As business owners face a wave of letters from lawyers threatening lawsuits — and a bill works its way through Congress intended to address “drive by” lawsuits for failure to comply with the Americans with Disabilities Act — it’s a good time to check your own property to make sure it corresponds with the law.
Most businesses understand that it’s better business to make their sites accessible to everyone, though they also may dread the high cost of improvements. Any businesses that provide goods or services to the public are considered “public accommodations,” including stores. That includes convenience stores.
The ADA requires businesses to remove architectural barriers to people with disabilities when “readily achievable.” Such changes may include widening a doorway, installing an entrance ramp or installing accessible door hardware. You also need to provide access to your public restrooms.
You should allow the use of – and make the space for – mobility devices such as power wheelchairs. An “accessible route” – such as a store aisle – must be at least three feet wide. At least one retail counter should be accessible to customers in a wheelchair. Only legitimate safety concerns might prevent the implementation of changes to accommodate such devices.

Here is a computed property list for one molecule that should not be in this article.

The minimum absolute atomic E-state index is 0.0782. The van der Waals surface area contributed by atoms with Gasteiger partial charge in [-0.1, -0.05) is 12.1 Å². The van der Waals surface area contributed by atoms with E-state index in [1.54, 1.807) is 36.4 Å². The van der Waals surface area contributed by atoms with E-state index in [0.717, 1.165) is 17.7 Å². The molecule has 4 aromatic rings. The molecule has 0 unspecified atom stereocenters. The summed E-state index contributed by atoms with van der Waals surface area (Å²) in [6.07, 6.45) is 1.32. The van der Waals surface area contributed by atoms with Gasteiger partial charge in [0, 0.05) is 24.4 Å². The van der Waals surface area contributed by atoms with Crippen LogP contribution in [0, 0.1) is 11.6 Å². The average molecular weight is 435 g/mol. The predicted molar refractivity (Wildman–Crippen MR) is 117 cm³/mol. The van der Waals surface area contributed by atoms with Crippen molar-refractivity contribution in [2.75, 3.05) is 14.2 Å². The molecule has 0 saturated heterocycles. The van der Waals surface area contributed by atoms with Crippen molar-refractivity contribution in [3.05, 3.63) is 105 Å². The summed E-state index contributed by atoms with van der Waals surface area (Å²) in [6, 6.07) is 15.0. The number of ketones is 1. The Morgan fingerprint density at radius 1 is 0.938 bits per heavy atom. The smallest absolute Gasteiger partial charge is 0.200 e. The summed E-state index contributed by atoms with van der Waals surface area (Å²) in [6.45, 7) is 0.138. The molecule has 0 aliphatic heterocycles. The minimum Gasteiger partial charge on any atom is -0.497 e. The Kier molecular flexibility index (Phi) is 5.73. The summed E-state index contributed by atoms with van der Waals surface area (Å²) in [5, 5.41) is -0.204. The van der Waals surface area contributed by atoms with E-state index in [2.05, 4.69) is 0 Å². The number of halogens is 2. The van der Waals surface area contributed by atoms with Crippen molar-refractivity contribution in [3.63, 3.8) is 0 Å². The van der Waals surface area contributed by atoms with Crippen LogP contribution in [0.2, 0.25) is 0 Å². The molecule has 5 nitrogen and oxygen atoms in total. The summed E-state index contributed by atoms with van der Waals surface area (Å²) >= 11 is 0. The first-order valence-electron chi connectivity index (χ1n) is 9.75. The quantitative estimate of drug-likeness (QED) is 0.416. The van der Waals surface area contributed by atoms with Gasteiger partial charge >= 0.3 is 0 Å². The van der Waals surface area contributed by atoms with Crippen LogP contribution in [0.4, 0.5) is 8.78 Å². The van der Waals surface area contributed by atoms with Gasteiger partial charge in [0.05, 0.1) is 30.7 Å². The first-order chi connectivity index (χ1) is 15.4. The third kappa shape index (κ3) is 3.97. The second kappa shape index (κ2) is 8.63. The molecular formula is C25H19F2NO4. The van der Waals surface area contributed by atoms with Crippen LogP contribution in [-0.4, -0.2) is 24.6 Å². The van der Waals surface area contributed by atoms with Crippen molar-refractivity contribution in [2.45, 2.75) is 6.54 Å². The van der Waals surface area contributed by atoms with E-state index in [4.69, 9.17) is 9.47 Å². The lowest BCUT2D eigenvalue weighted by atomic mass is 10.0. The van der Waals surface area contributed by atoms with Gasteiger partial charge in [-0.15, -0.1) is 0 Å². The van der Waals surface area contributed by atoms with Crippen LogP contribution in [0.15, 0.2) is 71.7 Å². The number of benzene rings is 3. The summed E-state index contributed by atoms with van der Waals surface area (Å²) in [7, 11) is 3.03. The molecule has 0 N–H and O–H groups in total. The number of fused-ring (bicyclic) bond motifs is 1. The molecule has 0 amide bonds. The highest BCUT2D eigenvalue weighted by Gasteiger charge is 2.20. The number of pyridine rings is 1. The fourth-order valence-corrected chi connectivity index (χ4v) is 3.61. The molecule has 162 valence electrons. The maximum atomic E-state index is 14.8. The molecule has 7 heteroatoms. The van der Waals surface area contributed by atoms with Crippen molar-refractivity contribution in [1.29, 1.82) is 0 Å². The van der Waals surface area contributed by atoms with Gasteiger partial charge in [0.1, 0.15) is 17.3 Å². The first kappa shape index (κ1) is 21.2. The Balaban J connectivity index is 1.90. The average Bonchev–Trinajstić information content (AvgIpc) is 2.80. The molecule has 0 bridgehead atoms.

According to ADA.gov: “If your business facility was built or altered in the past 20 years in compliance with the 1991 Standards, or you removed barriers to specific elements in compliance with those Standards, you do not have to make further modifications to those elements – even if the new standards have different requirements for them – to comply with the 2010 Standards.”
The latest standards require one van accessible space for every six accessible spaces.
Blocking of accessible features like parking spaces must be only for temporary purposes, such as construction.
The law also requires “reasonable modifications” to serve people with disabilities. These can come in the form of personal assistance. For instance, if you have a customer who uses a wheelchair, you should help them get items from the top shelf.
You might also post a clear policy allowing service animals, even if pets are otherwise forbidden. “Comfort” animals for emotional support would not be included; rather, permitted would be animals used to help guide the blind, assist with retrieving items, sense imminent epileptic seizures and other tasks. The animals should be tethered unless a leash interferes with their work.